Insights into historical drainage evolution based on the phylogeography of the chevron snakehead fish (Channa striata) in the Mekong Basin
Adamson, Eleanor A. S., Hurwood, David, & Mather, Peter (2012) Insights into historical drainage evolution based on the phylogeography of the chevron snakehead fish (Channa striata) in the Mekong Basin. Freshwater Biology.
The phylogeography of freshwater taxa is often integrally linked with landscape changes such as drainage re-alignments that may present the only avenue for historical dispersal for these taxa. Classical models of gene flow do not account for landscape changes and so are of little use in predicting phylogeography in geologically young freshwater landscapes. When the history of drainage formation is unknown, phylogeographical predictions can be based on current freshwater landscape structure, proposed historical drainage geomorphology, or from phylogeographical patterns of co-distributed taxa.
This study describes the population structure of a sedentary freshwater fish, the chevron snakehead (Channa striata), across two river drainages on the Indochinese Peninsula. The phylogeographical pattern recovered for C. striata was tested against seven hypotheses based on contemporary landscape structure, proposed history and phylogeographical patterns of codistributed taxa.
Consistent with the species ecology, analysis of mitochondrial and microsatellite loci revealed very high differentiation among all sampled sites. A strong signature of historical population subdivision was also revealed within the contemporary Mekong River Basin (MRB). Of the seven phylogeographical hypotheses tested, patterns of co-distributed taxa proved to be the most adequate for describing the phylogeography of C. striata.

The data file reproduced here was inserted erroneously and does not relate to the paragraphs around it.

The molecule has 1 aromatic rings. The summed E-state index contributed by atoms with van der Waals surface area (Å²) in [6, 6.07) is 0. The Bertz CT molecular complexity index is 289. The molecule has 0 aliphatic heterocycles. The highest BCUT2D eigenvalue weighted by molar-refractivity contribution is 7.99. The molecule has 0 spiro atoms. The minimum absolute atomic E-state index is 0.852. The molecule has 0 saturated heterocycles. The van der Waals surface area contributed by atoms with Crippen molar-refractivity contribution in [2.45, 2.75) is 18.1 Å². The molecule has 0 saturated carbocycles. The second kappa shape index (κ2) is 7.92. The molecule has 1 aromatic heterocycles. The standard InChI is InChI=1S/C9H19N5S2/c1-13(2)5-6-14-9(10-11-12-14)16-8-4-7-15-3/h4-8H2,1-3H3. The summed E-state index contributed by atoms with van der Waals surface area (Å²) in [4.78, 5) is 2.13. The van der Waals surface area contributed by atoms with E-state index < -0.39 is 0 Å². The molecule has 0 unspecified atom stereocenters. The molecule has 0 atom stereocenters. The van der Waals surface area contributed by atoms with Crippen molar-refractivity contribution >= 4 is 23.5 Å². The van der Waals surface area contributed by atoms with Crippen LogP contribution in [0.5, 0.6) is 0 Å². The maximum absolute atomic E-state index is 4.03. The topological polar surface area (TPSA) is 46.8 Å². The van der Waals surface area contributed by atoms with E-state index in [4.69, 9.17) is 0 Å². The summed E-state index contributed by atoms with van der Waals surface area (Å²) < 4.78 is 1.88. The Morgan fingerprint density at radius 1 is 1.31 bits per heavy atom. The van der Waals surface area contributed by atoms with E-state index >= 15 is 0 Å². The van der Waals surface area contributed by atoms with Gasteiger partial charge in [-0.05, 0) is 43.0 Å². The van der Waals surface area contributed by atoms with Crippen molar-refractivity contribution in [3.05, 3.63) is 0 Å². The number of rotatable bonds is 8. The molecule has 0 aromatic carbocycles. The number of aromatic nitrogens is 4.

Results shed new light on SE Asian drainage evolution, indicating that the Middle MRB probably evolved via amalgamation of at least three historically independent drainage sections and in particular that the Mekong River section centred around the northern Khorat Plateau in NE Thailand was probably isolated from the greater Mekong for an extensive period of evolutionary time. In contrast, C. striata populations in the Lower MRB do not show a phylogeographical signature of evolution in historically isolated drainage lines, suggesting drainage amalgamation has been less important for river landscape formation in this region.
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|Item Type:||Journal Article|
|Additional Information:||Article first published online: 16 AUG 2012|
|Keywords:||Asian river , Channidae, Cytochrome b, Freshwater Phylogeography, Microsatellites|
|Divisions:||Current > Schools > School of Earth, Environmental & Biological Sciences
Current > QUT Faculties and Divisions > Science & Engineering Faculty
|Deposited On:||30 Aug 2012 22:29|
|Last Modified:||12 Jun 2013 15:08|
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